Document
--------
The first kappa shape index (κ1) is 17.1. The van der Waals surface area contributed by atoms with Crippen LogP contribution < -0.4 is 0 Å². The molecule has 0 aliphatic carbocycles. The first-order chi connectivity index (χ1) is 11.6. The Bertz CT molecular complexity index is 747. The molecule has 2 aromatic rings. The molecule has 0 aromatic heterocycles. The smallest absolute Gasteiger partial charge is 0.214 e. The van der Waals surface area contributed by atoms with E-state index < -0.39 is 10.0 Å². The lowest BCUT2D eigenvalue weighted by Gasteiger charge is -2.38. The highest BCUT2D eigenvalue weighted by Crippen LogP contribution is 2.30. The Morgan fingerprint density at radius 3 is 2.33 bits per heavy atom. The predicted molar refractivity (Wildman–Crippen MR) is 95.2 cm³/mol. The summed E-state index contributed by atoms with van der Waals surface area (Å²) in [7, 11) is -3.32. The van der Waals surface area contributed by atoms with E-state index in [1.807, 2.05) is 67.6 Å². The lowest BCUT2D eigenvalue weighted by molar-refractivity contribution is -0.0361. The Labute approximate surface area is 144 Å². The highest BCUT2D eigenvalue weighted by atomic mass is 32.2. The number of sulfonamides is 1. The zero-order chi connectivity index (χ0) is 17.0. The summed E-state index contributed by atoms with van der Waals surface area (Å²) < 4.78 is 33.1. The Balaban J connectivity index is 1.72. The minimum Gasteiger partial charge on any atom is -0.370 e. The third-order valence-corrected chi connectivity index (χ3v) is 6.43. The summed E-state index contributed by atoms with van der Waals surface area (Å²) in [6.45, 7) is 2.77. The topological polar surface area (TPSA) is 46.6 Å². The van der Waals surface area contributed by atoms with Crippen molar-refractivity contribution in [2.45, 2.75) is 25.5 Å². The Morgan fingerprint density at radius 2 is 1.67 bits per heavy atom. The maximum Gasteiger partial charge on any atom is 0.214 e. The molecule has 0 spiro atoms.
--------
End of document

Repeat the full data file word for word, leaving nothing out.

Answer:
The first kappa shape index (κ1) is 17.1. The van der Waals surface area contributed by atoms with Crippen LogP contribution < -0.4 is 0 Å². The molecule has 0 aliphatic carbocycles. The first-order chi connectivity index (χ1) is 11.6. The Bertz CT molecular complexity index is 747. The molecule has 2 aromatic rings. The molecule has 0 aromatic heterocycles. The smallest absolute Gasteiger partial charge is 0.214 e. The van der Waals surface area contributed by atoms with E-state index < -0.39 is 10.0 Å². The lowest BCUT2D eigenvalue weighted by Gasteiger charge is -2.38. The highest BCUT2D eigenvalue weighted by Crippen LogP contribution is 2.30. The Morgan fingerprint density at radius 3 is 2.33 bits per heavy atom. The predicted molar refractivity (Wildman–Crippen MR) is 95.2 cm³/mol. The summed E-state index contributed by atoms with van der Waals surface area (Å²) in [7, 11) is -3.32. The van der Waals surface area contributed by atoms with E-state index in [1.807, 2.05) is 67.6 Å². The lowest BCUT2D eigenvalue weighted by molar-refractivity contribution is -0.0361. The Labute approximate surface area is 144 Å². The highest BCUT2D eigenvalue weighted by atomic mass is 32.2. The number of sulfonamides is 1. The zero-order chi connectivity index (χ0) is 17.0. The summed E-state index contributed by atoms with van der Waals surface area (Å²) < 4.78 is 33.1. The Balaban J connectivity index is 1.72. The minimum Gasteiger partial charge on any atom is -0.370 e. The third-order valence-corrected chi connectivity index (χ3v) is 6.43. The summed E-state index contributed by atoms with van der Waals surface area (Å²) in [6.45, 7) is 2.77. The topological polar surface area (TPSA) is 46.6 Å². The van der Waals surface area contributed by atoms with Crippen molar-refractivity contribution in [2.45, 2.75) is 25.5 Å². The Morgan fingerprint density at radius 2 is 1.67 bits per heavy atom. The maximum Gasteiger partial charge on any atom is 0.214 e. The molecule has 0 spiro atoms.